'Switched On Pop' Podcast Turns Accessible Music Analysis Into A New Book

Dec 26, 2019
Originally published on December 26, 2019 8:00 pm

Charlie Harding, a songwriter, and Nate Sloan, a musicologist, used to be snobby about pop music. Then, on a road trip, they heard "Call Me Maybe," Carly Rae Jepsen's 2012 earworm, and decided to lean into their backgrounds to try to understand the craft of the song.

"I think, by explaining some of these musical concepts, all the sudden I was able to hear the song in a way I wasn't able to beforehand," Harding says.

They started dissecting big pop hits the way they might study jazz or classical. They launched a podcast called Switched on Pop, and now they have a book by the same name. Each chapter studies a basic principle of music through one omnipresent song.

NPR's Ari Shapiro spoke with Sloan and Harding about a few of those concepts and the music that accompanies them, including songs by Carly Rae Jepsen, Taylor Swift and Luis Fonsi.


Interview Highlights

On "Call Me Maybe," the first song to pique their interest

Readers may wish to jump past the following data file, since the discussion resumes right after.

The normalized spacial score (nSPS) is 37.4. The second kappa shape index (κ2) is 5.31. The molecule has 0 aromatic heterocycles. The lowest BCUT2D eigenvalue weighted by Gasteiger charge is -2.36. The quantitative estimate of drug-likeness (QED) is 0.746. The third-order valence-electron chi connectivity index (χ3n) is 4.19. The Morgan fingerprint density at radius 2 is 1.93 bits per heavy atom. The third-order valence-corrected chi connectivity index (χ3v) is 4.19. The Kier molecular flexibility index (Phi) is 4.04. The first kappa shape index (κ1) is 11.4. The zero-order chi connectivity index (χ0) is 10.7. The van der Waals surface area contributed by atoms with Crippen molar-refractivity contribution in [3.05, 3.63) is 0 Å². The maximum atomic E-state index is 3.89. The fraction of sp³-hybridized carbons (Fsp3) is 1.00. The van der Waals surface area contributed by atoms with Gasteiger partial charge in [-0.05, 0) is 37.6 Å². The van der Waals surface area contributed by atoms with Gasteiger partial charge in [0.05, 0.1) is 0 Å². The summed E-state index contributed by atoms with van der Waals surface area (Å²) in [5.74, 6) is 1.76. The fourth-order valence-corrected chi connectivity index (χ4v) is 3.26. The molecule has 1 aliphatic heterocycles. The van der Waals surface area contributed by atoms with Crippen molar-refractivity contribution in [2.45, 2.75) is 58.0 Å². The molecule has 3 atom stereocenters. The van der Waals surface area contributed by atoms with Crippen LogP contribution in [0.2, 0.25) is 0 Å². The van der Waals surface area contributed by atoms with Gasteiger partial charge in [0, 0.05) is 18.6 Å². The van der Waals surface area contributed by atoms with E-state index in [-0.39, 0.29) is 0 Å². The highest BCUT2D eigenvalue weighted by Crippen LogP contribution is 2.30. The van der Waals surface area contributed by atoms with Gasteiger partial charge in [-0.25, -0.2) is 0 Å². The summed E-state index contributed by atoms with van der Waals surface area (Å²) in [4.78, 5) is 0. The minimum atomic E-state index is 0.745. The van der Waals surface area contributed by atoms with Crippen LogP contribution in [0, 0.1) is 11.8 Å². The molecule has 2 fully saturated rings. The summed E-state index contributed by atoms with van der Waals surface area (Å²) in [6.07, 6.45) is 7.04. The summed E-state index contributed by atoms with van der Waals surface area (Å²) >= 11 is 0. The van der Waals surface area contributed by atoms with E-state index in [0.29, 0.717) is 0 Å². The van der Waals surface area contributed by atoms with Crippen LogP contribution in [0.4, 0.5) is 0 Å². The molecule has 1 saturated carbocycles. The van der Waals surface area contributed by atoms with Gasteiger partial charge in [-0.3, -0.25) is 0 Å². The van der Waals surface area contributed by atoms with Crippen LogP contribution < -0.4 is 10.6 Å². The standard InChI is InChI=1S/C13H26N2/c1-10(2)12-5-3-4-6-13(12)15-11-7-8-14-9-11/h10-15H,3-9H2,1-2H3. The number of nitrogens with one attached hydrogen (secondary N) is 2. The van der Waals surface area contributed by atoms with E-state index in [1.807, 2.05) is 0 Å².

Sloan: It's perfectly constructed to give you this feeling of nervous, suspended animation in the act of asking someone out. We just came away astonished by the complexity and craft. I think the chorus of the song captures a lot of the musical excellence here. She doesn't start on the downbeat — she waits a moment before delivering the first lyric. There's a little pause, and then she says, "Hey!" It surprises us. The "one" is the downbeat; it's where we expect the first lyric to arrive. But she denies that expectation and it gives us the sense that she's nervous, she's almost working up her courage to say this thing, to say "Hey, this is crazy, but call me maybe?"